Machiavellian In Gladiator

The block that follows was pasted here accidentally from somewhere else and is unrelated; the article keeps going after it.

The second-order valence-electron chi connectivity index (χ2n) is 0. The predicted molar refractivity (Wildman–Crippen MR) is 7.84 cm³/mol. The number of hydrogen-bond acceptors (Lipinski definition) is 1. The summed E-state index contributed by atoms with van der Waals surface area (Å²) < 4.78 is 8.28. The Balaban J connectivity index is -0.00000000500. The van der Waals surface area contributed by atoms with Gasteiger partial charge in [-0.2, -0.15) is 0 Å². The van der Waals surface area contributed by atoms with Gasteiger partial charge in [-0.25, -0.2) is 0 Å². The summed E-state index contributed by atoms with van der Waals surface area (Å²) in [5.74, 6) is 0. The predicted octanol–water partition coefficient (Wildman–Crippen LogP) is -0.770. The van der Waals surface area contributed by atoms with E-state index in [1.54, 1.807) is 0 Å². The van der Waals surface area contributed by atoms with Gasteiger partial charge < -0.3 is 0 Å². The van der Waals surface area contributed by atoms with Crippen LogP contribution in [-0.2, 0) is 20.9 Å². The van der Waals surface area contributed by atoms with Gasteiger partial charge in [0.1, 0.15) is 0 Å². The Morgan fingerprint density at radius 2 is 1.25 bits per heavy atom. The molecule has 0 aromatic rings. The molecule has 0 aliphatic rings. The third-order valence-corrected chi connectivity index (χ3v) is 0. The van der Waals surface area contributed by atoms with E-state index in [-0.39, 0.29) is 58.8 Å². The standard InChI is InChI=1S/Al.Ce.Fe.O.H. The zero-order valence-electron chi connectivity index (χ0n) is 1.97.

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Niccolo Machiavelli, an illegitimate son of Pope Alexander VI, stresses an epitome of political behavior for a leader in The Prince. Cesare Borgia, the prince in the book, illustrates similar Machiavellian characteristics as Commodus in “Gladiator.” Commodus is the ruthless emperor who ignorantly challenges the life of many Romans, including gladiator Maximus Decimus Meridius. He expresses his emotions frequently and violently in the film, indirectly making evidence to support such repetitive Machiavellian behavior. Commodus is a Machiavellian hero due to his nature regarding false virtue with himself, his family, and the people of Rome. Commodus, without realizing, is active in making decisions that affect him negatively. After gaining power, all he wants is love from the people. Even though his decisions regarding how he would gain this support are horrendous, Commodus is an intelligent man. He knows very well how to cheat his way to the top, no matter who he needs to overthrow to achieve it. It seems like the only way out of certain situations for the emperor, like fighting in the Colosseum, is to fool others in order to gain their respect or love. Machiavellian leadership states that leaders tend to pretend to have virtues to deceive for power, and to complete unlawful business in private in order to succeed. Commodus naturally makes the decision to lie on the throne. Simultaneously, he deceives himself because thinks that his decisions would benefit him both long and short term. He throws himself into situations, believing that he would always win since he is the emperor, but ends up failing drastically in the end. For example, when he challenges Maximus to a fight, Maximus knows that Commodus is only fooling himself. From the very beginning of the movie, Commodus is visibly a weak man both physically and mentally. He always scares himself when near a sword

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